The purpose of this paper is to investigate young female consumers' motivations and perceptions of their alcohol consumption in the context of the changing drinking culture among women.
All the data were collected on a university campus in Poland. The research was conducted in two phases, using two research methods: consumer diaries and consumer collages. In Phase 1, purposive sampling was used to establish a group of five female students, all aged 22, who were asked to keep individual written diaries. In Phase 2, consumer collages were prepared and interpreted by four groups consisting of 24 female students.
Both sets of data were thematically analysed, and the emerging themes were divided into two major issues: drinking motives and control and limits.
This research is limited by a small sample recruited from one university, and the indicative findings should be used in further research.
Better understanding of female students' drinking culture will help to develop more targeted and effective policies and social marketing programmes to prevent further rise in alcohol consumption among female students.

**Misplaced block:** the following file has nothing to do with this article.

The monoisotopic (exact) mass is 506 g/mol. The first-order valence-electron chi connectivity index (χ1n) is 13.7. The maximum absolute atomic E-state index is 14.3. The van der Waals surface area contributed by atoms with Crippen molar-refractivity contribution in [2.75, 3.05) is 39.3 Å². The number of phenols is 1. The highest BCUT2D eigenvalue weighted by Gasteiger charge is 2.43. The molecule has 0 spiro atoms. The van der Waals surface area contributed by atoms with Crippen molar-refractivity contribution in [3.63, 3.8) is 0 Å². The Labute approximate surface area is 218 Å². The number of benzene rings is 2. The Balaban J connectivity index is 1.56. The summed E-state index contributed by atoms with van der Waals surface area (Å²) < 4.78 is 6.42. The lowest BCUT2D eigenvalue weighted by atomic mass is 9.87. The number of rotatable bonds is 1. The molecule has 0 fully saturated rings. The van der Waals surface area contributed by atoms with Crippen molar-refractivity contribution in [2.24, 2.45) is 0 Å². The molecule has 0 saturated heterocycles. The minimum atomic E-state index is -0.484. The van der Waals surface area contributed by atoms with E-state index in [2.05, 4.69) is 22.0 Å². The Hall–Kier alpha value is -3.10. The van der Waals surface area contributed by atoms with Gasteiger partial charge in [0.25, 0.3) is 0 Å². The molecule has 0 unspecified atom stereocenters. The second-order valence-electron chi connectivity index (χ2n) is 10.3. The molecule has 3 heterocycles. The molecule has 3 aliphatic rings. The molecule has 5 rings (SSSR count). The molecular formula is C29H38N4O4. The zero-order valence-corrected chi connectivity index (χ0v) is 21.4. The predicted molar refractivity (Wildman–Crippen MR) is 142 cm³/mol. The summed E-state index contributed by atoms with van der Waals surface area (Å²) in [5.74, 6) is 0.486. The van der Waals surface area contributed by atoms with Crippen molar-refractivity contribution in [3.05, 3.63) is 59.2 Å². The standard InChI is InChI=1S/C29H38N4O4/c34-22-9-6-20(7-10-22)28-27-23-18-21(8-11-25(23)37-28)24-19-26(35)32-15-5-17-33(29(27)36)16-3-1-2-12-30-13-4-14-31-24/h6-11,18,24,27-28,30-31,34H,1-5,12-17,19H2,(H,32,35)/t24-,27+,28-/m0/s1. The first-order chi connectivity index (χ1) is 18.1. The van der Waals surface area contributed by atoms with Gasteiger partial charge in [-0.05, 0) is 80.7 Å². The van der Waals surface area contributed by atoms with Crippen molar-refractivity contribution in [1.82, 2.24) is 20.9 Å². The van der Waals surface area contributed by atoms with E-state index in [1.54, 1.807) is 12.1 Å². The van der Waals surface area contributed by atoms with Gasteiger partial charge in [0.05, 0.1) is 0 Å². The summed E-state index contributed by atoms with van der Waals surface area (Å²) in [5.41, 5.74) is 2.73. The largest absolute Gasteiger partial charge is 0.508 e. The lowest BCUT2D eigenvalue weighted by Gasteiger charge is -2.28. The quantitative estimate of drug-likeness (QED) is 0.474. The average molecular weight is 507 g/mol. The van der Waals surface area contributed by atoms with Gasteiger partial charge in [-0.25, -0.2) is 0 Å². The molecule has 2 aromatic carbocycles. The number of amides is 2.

This research contributes to the existing literature by deepening our understanding of the unique characteristics of female undergraduate students' drinking, and identifying the areas of convergence between male and female alcohol consumption. It also explores the motivations behind these convergence processes and highlights areas in which differences between genders are still strong.
Siemieniako, D. and Kubacki, K. (2013), "Female students' drinking seen through collages and diaries", Qualitative Market Research, Vol. 16 No. 3, pp. 296-314. https://doi.org/10.1108/13522751311326116Download as .RIS
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